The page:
Did I mention that my anniversary was on September 11? I was married for 25 years to the day that the World Trade Center came down. My marriage ended almost as spectacularly as the 9-11 attack, and I mean no disrespect here. Today, I walked down Greenwich Street to honor the people who still remain in the cement, and say a prayer for the city that suffered horribly ten years ago.
I was looking down at the sidewalk, stepping over the cracks, avoiding the pee and the dark spots that freckled the pavement, until I saw sparks falling from above. I had reached Murray Street where another old red brick building was in the process of being renovated into contemporary lofts. I tilted my head back to look up several floors. A section of wall had been removed, and I could see workers installing a curved staircase. This would be a very fancy apartment indeed, perhaps for a Wall Street analyst or a hedge fund manager. Wall Street was only a few blocks away. The welders looked as if they were holding a giant New Year’s Sparkler. The renovation was a celebration of rebirth, an old building becoming new again.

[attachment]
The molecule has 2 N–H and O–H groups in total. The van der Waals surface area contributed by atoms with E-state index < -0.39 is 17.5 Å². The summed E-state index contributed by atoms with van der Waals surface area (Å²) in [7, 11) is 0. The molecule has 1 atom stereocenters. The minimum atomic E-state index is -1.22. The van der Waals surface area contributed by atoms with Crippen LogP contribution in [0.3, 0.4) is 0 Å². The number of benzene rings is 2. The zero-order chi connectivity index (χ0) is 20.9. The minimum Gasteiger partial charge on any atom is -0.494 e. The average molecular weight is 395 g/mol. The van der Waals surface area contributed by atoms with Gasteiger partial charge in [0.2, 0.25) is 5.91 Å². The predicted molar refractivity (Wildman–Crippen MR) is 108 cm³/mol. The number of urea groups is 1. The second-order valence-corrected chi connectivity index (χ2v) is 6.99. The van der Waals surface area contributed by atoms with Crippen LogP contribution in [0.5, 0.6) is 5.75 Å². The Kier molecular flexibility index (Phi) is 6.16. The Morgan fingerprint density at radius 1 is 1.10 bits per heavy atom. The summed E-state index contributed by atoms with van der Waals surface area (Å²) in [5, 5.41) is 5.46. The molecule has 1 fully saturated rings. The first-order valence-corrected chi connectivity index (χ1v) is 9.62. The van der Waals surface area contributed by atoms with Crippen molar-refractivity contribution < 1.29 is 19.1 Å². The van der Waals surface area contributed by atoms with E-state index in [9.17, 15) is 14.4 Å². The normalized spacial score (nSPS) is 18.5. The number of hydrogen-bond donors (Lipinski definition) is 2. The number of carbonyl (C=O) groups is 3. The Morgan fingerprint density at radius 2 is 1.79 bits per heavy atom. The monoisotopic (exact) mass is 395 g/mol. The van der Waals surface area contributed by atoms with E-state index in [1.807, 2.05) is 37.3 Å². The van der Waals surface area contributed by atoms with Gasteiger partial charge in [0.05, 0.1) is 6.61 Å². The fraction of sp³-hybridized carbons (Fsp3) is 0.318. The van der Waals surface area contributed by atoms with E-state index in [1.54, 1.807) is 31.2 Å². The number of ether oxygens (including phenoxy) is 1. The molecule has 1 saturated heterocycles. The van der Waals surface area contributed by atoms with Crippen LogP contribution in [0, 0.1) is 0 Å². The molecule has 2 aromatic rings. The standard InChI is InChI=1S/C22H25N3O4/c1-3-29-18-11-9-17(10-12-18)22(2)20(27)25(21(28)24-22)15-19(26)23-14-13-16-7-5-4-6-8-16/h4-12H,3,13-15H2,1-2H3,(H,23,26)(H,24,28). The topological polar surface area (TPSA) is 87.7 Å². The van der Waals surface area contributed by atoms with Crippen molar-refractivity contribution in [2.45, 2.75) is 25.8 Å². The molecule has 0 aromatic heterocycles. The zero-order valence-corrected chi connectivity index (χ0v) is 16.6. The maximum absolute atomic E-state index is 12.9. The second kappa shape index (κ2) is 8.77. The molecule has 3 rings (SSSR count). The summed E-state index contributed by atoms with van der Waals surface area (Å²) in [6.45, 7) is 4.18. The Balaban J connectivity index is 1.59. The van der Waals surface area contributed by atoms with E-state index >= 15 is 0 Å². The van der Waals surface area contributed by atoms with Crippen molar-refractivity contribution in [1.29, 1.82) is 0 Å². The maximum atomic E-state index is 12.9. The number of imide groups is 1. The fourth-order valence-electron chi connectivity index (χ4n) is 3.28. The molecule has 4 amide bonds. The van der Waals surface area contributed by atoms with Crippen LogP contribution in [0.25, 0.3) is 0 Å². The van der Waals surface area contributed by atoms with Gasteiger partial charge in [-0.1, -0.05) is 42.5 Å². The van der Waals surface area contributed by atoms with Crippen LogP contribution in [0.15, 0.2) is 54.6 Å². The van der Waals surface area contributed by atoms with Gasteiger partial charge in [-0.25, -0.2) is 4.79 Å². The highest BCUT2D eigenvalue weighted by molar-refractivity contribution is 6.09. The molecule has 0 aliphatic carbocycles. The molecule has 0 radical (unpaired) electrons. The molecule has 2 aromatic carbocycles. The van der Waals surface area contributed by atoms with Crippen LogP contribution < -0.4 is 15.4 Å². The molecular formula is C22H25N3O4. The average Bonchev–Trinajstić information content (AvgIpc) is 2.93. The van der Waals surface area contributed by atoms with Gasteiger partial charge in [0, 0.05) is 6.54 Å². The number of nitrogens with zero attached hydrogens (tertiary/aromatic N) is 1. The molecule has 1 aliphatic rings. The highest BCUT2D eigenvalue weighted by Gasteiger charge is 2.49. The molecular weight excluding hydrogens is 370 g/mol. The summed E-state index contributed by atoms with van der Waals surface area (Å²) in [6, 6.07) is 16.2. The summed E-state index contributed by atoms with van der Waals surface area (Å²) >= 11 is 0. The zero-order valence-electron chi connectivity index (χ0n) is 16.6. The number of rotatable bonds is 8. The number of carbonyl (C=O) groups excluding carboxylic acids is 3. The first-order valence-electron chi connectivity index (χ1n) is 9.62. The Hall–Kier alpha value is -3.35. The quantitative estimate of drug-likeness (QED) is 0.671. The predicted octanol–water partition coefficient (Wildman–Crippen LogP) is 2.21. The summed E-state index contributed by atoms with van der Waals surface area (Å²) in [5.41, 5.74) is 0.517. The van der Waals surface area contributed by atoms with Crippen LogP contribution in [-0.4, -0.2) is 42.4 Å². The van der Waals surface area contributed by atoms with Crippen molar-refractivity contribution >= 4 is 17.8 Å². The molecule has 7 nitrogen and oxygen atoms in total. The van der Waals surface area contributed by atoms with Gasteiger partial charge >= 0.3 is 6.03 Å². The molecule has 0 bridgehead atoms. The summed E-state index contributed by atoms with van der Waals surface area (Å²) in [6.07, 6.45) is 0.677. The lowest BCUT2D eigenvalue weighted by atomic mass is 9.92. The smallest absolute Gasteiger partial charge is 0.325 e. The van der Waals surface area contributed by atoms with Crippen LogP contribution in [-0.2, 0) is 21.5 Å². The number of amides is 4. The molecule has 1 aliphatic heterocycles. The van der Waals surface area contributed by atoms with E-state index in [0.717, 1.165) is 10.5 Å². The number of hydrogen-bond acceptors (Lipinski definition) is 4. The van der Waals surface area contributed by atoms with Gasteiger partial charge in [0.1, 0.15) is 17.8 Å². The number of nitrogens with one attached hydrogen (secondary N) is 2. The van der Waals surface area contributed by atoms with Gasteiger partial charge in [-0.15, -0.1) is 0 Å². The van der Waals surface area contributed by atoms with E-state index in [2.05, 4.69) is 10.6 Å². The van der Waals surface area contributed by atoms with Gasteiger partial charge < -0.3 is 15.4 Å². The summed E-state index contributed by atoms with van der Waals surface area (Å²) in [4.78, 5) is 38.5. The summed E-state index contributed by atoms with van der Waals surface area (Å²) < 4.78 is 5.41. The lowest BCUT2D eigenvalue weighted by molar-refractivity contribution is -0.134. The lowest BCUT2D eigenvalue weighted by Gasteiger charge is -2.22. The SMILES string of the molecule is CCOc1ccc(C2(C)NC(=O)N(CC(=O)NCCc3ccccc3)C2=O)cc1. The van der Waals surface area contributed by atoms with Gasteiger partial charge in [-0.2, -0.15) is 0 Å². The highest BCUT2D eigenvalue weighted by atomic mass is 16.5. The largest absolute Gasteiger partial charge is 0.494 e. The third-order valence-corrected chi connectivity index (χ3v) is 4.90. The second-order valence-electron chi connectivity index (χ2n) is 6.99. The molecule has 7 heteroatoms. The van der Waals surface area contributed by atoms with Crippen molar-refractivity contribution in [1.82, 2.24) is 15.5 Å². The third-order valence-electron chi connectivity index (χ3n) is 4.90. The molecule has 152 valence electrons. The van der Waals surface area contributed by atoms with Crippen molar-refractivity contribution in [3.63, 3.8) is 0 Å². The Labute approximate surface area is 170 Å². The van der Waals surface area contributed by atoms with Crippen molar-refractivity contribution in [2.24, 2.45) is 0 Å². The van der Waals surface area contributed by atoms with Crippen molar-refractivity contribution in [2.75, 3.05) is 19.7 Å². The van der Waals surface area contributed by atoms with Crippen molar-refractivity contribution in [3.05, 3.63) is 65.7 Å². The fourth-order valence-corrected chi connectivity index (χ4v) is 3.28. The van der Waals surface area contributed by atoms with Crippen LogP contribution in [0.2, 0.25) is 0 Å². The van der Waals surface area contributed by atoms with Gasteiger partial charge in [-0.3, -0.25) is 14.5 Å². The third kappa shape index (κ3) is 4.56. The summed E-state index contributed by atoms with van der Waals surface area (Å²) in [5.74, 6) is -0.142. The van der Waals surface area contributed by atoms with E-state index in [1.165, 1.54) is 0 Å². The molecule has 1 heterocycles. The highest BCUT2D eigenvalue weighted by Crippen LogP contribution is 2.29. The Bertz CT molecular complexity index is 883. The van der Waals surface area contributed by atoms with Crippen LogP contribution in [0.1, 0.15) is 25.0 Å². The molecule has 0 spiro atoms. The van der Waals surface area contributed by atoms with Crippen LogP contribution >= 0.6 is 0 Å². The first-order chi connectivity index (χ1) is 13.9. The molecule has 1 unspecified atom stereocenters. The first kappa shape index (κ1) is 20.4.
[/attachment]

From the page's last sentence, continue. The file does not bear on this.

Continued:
In front of me, in the space forged by Greenwich through the schools, offices, and apartments of Tribecca, beckoned the new buildings of the World Trade Center. I hurried passed the massive limestone Post Office, around orange barricades, loitering policemen, and crowds of people. I could see Tower #1 before me. I pressed forward and kept looking up. The screened fence no longer concealed a scab above the pit as before. Enormous cranes droned out a deafening tune as they turned and swayed with work. Two silver cranes grew out of the top of Tower #1 like a pair of giant antennae on tall centipede. An incomplete metal skin covered its belly, reflecting the blue clouds from above. Heaven was imprinting itself on the surface of this new structure. The banner on the fence proclaimed that one day 500,000 square feet of retail space would be opened. Thirteen subway lines would merge below the ground. The new World Trade Center would become a hub of activity again. I felt hope in the simple act of looking up.
Tower #1 is half way to its full height. Men in orange vests and white hard hats, tourist in jeans, and businessmen in dark pinstriped suits walk along the chain link fence. They may not realize it, but they are waiting for the day when the World Trade Center is back. In the face of complete devastation, there is hope in knowing that those towers will shine in the sun and reflect the sky. They will reflect hope for all who pause below and remember how far the construction has come. How far we have all come. Now, all we need to do is look up, and wait